November (- 1,800)
December + 500
Total + 32,200

This article is reprinted in partnership with Twin Cities Business.

Comments (7)

  1. Submitted by joe smith on 02/09/2019 - 08:33 am.

    Unfortunately for Minnesota we are not producing enough skilled, quality. Educated workers. To work for “company A” you, as a worker, have to bring value to the company. If you don’t bring value, you are of no use to that company. No one “owes” you a job or a “living wage”. There is an agreement between a worker and whatever business they work for, you bring value, you get paid.
    Too many 18 year old kids don’t hear this at home (everybody is busy being the victim) and they surely don’t hear it in 13 years of public schooling. Every business wants quality workers and will pay for them.

    • Submitted by richard owens on 02/12/2019 - 04:12 pm.

      Question: Is the purpose of education to prepare individuals for a job?

      In the case of vocational or employer-sponsored supplemental classes, of course that would be YES.
      In the case of a medical school or law school, again, the answer would be YES.

      But in a social sense, education cannot be confined to building better workers, when human development itself is the goal. Learning HOW to learn, how to THINK, how to take one’s own development into one’s hands- these are the real goals of education we as a state must try to provide our students.

      As for the lazy, unmotivated, good-for-nothing slackers out there, well, one wise employer once told me, “The perfect employee NEVER walks through that door.” Judging the talent should be done by the best coaches, not those who have lost faith in a generation.

      Hewlett-Packard (when the founders were still on the board) built whole new facilities and hired people they did not expect to be financially contributing for at least a year. They also built daycare centers with their plants. The philosophy is one still practiced by well-managed companies.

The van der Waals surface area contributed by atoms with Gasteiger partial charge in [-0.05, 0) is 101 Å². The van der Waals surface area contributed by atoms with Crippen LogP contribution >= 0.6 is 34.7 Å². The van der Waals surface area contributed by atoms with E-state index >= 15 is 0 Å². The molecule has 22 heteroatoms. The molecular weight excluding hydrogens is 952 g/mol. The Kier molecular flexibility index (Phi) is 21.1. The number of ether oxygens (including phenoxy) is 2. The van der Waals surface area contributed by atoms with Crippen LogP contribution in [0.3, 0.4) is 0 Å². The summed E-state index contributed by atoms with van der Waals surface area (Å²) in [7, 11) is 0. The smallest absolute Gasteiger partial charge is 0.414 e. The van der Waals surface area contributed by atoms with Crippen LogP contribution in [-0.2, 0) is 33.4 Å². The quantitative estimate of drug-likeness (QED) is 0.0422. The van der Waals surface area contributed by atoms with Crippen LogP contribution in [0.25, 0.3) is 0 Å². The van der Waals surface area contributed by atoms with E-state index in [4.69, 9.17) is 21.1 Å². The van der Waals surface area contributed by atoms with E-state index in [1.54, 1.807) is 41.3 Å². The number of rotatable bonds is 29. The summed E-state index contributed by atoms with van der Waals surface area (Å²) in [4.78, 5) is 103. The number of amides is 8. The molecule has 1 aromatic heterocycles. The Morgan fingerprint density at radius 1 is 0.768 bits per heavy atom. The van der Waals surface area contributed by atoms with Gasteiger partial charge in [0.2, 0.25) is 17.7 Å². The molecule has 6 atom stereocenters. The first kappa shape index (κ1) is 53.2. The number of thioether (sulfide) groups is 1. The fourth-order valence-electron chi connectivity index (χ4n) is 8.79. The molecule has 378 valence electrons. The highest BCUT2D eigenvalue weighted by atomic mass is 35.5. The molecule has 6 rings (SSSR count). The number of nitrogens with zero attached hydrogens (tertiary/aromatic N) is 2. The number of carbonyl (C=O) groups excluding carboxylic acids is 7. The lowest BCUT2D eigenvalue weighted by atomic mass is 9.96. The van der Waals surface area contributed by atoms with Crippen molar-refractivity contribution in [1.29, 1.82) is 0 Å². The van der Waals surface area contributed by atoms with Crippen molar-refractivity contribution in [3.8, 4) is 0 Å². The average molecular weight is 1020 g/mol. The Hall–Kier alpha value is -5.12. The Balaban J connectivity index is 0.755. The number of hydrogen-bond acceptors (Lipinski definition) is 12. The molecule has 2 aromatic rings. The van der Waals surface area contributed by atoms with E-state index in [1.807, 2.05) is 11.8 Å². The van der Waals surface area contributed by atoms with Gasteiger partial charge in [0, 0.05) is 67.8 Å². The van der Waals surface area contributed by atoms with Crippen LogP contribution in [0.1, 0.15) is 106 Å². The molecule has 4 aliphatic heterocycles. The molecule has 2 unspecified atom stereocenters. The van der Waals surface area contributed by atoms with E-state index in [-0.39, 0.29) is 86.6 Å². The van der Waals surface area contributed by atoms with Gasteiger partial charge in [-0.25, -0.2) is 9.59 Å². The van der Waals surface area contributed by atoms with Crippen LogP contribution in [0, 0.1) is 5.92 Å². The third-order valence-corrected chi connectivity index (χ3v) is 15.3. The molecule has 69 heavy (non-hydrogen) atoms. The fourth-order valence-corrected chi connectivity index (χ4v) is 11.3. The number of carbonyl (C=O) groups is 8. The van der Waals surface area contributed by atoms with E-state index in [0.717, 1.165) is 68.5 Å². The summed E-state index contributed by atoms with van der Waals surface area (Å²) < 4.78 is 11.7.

2. Submitted by Paul Udstrand on 02/09/2019 - 01:51 pm.

    How many of these lost jobs are associated with lost farm income and trade? A net loss of 800 could easily be associated depressed crop sales foreign trade during that period. You have to remember something like 80% of the “agricultural” jobs in MN are actually located in the twin cities, the planting and harvesting of crops is just one link in the supply chain. When tons of crops are sitting around in storage instead of being sold and moved out, that ripples through the entire supply chain.

    • Submitted by Frank Phelan on 02/10/2019 - 07:41 am.

      The new tariffs have not just played havoc with Ag, but also for steel users.
      And since some of our taconite has gone to Canada in the past, reduced imports of Canuck steel may well reduce demand for our taconite.

      Oh what a tangled web we weave when we at first practice to protect.

  3. Submitted by Dennis Wagner on 02/09/2019 - 09:19 pm.

    The telling tale is in the economists opinion. “Most economists are forecasting slower growth for 2019.” “It’s going to be an interesting year. If there is a consensus it is that the economy is due for somewhat of a slowdown,” So what can be drawn from this, we don’t know, is it state wide, industry wide, are the cities and the counties, state etc. cutting back on their infrastructure budgets,road repair etc. lowering their borrowing because interest rates have gone up, Do we have industries tied to export, what countries, are those countries slowing down? What have the tariffs done to value add manufacturing? Word is lending has also slowed down. Few jobs here a few jobs there before you know it you have a slow down.

    • Submitted by Dennis Wagner on 02/10/2019 - 09:15 am.

      PS: There are also indicators that the American consumers may be getting closer to maxing out their credit, a CBS article is reporting that the Fed. says we have added another $1T in consumer debt since 2013,